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Arch Intern Med (Chic). 1942;69(2):263-276. doi:10.1001/archinte.1942.00200140101008.
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Early in the course of acquired syphilitic infection, spirochetes are widely disseminated throughout the body tissues, including those of the bony skeleton.1 Yet despite the fact that bone, together with its periosteum and marrow cavity, is known to harbor virulent organisms, the development of objective skeletal abnormalities during the early stages of the disease is comparatively rare. When the skeletal structures do become involved during early syphilis, the involvement is usually proliferative periostitis. More rarely destructive osteitis and osteomyelitis occur. It is with the latter lesions that this study is concerned.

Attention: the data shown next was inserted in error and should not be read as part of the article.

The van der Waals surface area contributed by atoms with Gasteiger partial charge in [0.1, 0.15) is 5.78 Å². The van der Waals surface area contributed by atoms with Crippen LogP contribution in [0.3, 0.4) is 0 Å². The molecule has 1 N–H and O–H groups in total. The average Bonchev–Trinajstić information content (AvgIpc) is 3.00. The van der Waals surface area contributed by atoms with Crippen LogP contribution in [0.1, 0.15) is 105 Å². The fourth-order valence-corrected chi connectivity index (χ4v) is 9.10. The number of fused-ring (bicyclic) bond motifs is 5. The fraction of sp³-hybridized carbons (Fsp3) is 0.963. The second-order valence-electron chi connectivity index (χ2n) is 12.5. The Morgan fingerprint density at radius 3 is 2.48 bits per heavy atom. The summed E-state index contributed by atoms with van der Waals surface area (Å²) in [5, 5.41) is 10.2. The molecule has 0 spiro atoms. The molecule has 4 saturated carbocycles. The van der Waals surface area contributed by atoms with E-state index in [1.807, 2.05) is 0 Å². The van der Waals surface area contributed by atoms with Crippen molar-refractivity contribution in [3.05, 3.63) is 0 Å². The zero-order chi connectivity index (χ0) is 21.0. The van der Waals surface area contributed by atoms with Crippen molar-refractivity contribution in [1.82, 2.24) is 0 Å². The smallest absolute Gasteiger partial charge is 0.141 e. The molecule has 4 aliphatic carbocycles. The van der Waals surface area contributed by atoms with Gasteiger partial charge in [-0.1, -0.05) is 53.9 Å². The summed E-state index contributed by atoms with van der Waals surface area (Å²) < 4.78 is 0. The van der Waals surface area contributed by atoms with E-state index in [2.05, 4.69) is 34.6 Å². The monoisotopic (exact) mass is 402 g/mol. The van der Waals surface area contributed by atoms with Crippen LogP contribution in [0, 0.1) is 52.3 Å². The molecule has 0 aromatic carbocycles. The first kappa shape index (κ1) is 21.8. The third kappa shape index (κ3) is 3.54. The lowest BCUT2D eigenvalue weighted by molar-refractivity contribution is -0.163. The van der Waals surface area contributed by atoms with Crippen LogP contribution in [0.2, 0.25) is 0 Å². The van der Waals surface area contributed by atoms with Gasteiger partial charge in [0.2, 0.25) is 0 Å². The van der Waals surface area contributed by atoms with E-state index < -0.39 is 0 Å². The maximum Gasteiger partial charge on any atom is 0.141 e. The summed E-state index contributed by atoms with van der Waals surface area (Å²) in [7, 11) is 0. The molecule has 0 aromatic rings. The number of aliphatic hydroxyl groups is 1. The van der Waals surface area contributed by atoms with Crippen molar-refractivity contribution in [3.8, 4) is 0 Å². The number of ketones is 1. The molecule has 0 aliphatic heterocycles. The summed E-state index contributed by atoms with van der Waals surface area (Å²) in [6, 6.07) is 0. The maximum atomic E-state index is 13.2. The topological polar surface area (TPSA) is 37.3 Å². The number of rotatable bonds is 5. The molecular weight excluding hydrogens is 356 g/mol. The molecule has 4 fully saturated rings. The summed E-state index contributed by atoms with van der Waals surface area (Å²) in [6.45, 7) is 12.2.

In a series of approximately 10,000 cases of early syphilis observed in the Syphilis Division of the Medical Clinic and the wards of the Johns Hopkins Hospital over a twenty-two year period (1919-1940), 15 instances of destructive bone lesions (osteitis, osteomyelitis, osteoperiostitis) have been recognized. In view of the rarity of these conditions and the relative scarcity of


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